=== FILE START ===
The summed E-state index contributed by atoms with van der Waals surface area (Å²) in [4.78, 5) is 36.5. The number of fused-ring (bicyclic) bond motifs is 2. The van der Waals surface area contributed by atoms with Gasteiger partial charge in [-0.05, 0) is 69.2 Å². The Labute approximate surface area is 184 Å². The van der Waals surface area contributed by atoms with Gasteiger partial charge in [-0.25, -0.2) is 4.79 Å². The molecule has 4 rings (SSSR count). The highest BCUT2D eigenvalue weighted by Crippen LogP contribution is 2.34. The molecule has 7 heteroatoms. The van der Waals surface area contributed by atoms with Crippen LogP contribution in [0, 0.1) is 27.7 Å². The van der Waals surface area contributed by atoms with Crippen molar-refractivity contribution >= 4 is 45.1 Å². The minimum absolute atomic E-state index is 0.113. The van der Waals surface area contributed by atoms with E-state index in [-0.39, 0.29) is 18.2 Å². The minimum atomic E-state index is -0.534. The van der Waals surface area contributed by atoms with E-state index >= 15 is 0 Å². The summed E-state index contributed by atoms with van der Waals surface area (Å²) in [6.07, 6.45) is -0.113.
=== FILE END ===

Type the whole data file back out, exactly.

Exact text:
The summed E-state index contributed by atoms with van der Waals surface area (Å²) in [4.78, 5) is 36.5. The number of fused-ring (bicyclic) bond motifs is 2. The van der Waals surface area contributed by atoms with Gasteiger partial charge in [-0.05, 0) is 69.2 Å². The Labute approximate surface area is 184 Å². The van der Waals surface area contributed by atoms with Gasteiger partial charge in [-0.25, -0.2) is 4.79 Å². The molecule has 4 rings (SSSR count). The highest BCUT2D eigenvalue weighted by Crippen LogP contribution is 2.34. The molecule has 7 heteroatoms. The van der Waals surface area contributed by atoms with Crippen LogP contribution in [0, 0.1) is 27.7 Å². The van der Waals surface area contributed by atoms with Crippen molar-refractivity contribution >= 4 is 45.1 Å². The minimum absolute atomic E-state index is 0.113. The van der Waals surface area contributed by atoms with E-state index in [-0.39, 0.29) is 18.2 Å². The minimum atomic E-state index is -0.534. The van der Waals surface area contributed by atoms with E-state index >= 15 is 0 Å². The summed E-state index contributed by atoms with van der Waals surface area (Å²) in [6.07, 6.45) is -0.113.